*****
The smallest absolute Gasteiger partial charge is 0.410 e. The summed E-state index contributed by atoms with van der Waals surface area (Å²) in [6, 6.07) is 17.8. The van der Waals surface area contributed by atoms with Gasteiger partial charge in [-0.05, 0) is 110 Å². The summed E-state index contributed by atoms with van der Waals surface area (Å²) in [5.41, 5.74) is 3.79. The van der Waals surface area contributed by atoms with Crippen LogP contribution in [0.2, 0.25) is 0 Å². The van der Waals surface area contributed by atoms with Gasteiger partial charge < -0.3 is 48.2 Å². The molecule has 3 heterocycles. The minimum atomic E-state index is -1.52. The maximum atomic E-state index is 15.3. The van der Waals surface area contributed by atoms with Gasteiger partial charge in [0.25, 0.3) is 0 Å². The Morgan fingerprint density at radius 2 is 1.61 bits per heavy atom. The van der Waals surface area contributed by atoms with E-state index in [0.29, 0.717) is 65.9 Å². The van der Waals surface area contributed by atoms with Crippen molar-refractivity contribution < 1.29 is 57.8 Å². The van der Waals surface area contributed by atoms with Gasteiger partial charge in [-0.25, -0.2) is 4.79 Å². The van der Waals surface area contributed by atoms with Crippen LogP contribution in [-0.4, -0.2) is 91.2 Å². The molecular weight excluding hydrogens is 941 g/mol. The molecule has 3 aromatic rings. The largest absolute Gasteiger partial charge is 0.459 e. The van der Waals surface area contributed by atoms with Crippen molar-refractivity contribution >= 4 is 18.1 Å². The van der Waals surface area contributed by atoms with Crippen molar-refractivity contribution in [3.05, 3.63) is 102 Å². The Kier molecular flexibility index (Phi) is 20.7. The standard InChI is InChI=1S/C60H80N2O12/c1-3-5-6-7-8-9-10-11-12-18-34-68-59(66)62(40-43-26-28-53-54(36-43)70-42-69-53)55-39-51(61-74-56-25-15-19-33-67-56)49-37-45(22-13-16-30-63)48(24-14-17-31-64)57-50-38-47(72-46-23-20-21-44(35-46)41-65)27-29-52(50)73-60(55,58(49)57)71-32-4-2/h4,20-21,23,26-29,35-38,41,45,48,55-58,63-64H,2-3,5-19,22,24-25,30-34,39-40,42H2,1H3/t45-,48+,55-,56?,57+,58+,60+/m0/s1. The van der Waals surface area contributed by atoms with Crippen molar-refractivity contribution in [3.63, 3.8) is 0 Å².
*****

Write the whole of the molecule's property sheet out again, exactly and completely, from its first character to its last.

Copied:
The smallest absolute Gasteiger partial charge is 0.410 e. The summed E-state index contributed by atoms with van der Waals surface area (Å²) in [6, 6.07) is 17.8. The van der Waals surface area contributed by atoms with Gasteiger partial charge in [-0.05, 0) is 110 Å². The summed E-state index contributed by atoms with van der Waals surface area (Å²) in [5.41, 5.74) is 3.79. The van der Waals surface area contributed by atoms with Crippen LogP contribution in [0.2, 0.25) is 0 Å². The van der Waals surface area contributed by atoms with Gasteiger partial charge < -0.3 is 48.2 Å². The molecule has 3 heterocycles. The minimum atomic E-state index is -1.52. The maximum atomic E-state index is 15.3. The van der Waals surface area contributed by atoms with Gasteiger partial charge in [0.25, 0.3) is 0 Å². The Morgan fingerprint density at radius 2 is 1.61 bits per heavy atom. The van der Waals surface area contributed by atoms with E-state index in [0.29, 0.717) is 65.9 Å². The van der Waals surface area contributed by atoms with Crippen molar-refractivity contribution < 1.29 is 57.8 Å². The van der Waals surface area contributed by atoms with Gasteiger partial charge in [-0.25, -0.2) is 4.79 Å². The van der Waals surface area contributed by atoms with Crippen LogP contribution in [-0.4, -0.2) is 91.2 Å². The molecular weight excluding hydrogens is 941 g/mol. The molecule has 3 aromatic rings. The largest absolute Gasteiger partial charge is 0.459 e. The van der Waals surface area contributed by atoms with Crippen molar-refractivity contribution >= 4 is 18.1 Å². The van der Waals surface area contributed by atoms with Crippen molar-refractivity contribution in [3.05, 3.63) is 102 Å². The Kier molecular flexibility index (Phi) is 20.7. The standard InChI is InChI=1S/C60H80N2O12/c1-3-5-6-7-8-9-10-11-12-18-34-68-59(66)62(40-43-26-28-53-54(36-43)70-42-69-53)55-39-51(61-74-56-25-15-19-33-67-56)49-37-45(22-13-16-30-63)48(24-14-17-31-64)57-50-38-47(72-46-23-20-21-44(35-46)41-65)27-29-52(50)73-60(55,58(49)57)71-32-4-2/h4,20-21,23,26-29,35-38,41,45,48,55-58,63-64H,2-3,5-19,22,24-25,30-34,39-40,42H2,1H3/t45-,48+,55-,56?,57+,58+,60+/m0/s1. The van der Waals surface area contributed by atoms with Crippen molar-refractivity contribution in [3.63, 3.8) is 0 Å².